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    Westwood’s Young adds shooter’s touch to Babson women’s basketball

    Opposing coaches are used to scheming to try to corral Babson College’s powerful frontcourt of Kathleen King, Nicki Wurdeman, and Sarah Collins. Collectively, the trio averages a little more than 50 points per game for the women’s basketball team.

    There is a new wrinkle to the Babson attack, however, in Erin Young, a 5-foot-5 freshman guard from Westwood.

    The sharpshooter provides a strong perimeter presence and another weapon in an arsenal that has pushed Babson to a 14-2 record, including a perfect 10-0 in the New England Women’s and Men’s Athletic Conference.


    Babson, in Wellesley, was ranked 16th in the country in Division 3 entering last night’s game against Worcester Polytech.

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    Young came off the bench to score a career-high 28 points in just 21 minutes Saturday in a 96-47 win over Coast Guard. She buried 8 of her 10 three-point attempts, finishing 9 of 11 from the field.

    The performance even amazed Young.

    “I never even came close to scoring 28 points in high school,’’ she said. “It’s definitely surprising, but I think I’m shooting the ball much better than I ever have.

    “Coast Guard played zone the whole game, which is a shooter’s dream. I had a lot of open looks and my shots kept falling. Coach [Judy Blinstrub] said don’t give up an open shot, especially being so hot.’’


    It did not matter that Young only had a few minutes to warm up because the team arrived late due to a snowstorm. Young’s performance followed a 5-for-5 effort from the three-point arc in an 83-57 win over Smith College on Jan. 14.

    This season, Young is shooting 39.7 percent from three-point range, tops in the NEWMAC.

    “You don’t find that kind of shooter very often,’’ said Blinstrub. “You have streak shooters, but Erin is very consistent. She might not shoot 8-for-10 every night, but she’ll still hit big shots.

    “She’s a pure shooter. She’ll shoot it when she’s got people on her, and she’s got a nice step back, too.’’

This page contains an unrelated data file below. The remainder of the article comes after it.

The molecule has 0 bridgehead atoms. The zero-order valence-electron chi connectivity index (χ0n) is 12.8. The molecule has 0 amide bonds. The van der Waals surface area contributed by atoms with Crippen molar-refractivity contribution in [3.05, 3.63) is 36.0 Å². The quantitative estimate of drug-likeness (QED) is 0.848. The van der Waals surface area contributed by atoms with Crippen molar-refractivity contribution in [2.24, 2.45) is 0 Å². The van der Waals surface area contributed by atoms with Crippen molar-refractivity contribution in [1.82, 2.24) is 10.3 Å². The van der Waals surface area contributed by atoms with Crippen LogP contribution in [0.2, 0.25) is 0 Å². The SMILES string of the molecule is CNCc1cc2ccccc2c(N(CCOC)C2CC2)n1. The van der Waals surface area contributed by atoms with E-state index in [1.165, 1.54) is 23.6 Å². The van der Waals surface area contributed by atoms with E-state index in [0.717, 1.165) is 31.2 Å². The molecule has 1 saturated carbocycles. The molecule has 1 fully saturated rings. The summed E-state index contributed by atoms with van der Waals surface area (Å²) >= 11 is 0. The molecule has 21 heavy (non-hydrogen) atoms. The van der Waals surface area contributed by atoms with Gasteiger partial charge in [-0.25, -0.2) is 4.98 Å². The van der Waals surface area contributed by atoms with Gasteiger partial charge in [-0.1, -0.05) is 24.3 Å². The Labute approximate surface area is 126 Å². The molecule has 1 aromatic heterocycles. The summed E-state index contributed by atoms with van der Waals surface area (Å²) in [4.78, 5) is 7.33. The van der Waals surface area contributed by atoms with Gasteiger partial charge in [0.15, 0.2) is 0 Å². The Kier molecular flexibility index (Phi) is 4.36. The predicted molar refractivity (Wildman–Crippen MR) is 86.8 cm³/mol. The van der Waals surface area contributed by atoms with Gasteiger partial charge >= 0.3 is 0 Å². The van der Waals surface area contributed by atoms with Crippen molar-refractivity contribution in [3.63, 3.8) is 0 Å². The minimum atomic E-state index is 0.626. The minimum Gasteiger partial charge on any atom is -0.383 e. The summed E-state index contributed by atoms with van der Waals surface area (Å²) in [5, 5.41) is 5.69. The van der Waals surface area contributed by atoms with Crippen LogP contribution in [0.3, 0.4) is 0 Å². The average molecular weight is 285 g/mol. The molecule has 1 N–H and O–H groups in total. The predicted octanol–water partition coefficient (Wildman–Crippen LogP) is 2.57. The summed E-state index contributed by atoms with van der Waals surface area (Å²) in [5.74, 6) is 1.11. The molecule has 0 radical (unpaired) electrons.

Young started somewhat slowly, having to adjust to the college game while recovering from a serious ankle injury that limited her to five games during her senior season at Westwood High School. As her minutes increase, so do her scoring chances, which create opportunities for the entire Babson offense.


    “Her ability as a pure shooter opens up so many opportunities for our post players,’’ said Blinstrub. “The guards we had before were more penetrating, so now defenses can’t sag in as much and people can’t zone us as much, so it’s added another dimension to our offense.’’

    Meanwhile, Young is trying to add new dimensions to her individual game, mostly through improved defense and mastering the ability to drive to the hoop more often, something she didn’t need to do much in high school.

    So far, she’s been more successful on the defensive end, which is just fine with Blinstrub. With Babson’s Big Three scoring so many points inside, it’s not imperative for Young to develop a driving game yet.

    “That’s what I’ve been trying to work on because I’ve mostly been a shooter my whole life,’’ said Young.

    “Every once in a while I’ll see an opening and try to go strong to the hoop, but it’s definitely new to me so I keep practicing.’’

    “Erin has worked really hard on her defense,’’ said Blinstrub, “and she’s improved so much in that category. She’s had to “learn how to defend at this level, and adjust her footwork to the quickness of the game.’’

    Even with a near-perfect outside shot, Young still sees room for improvement on her patented 3-pointer. She emulates the game of Celtics sharpshooter Ray Allen.

    “He has such a quick release, which I envy,’’ said Young. “It’s always fun to watch him get that shot off so quickly. That’s something I hope to improve on.’’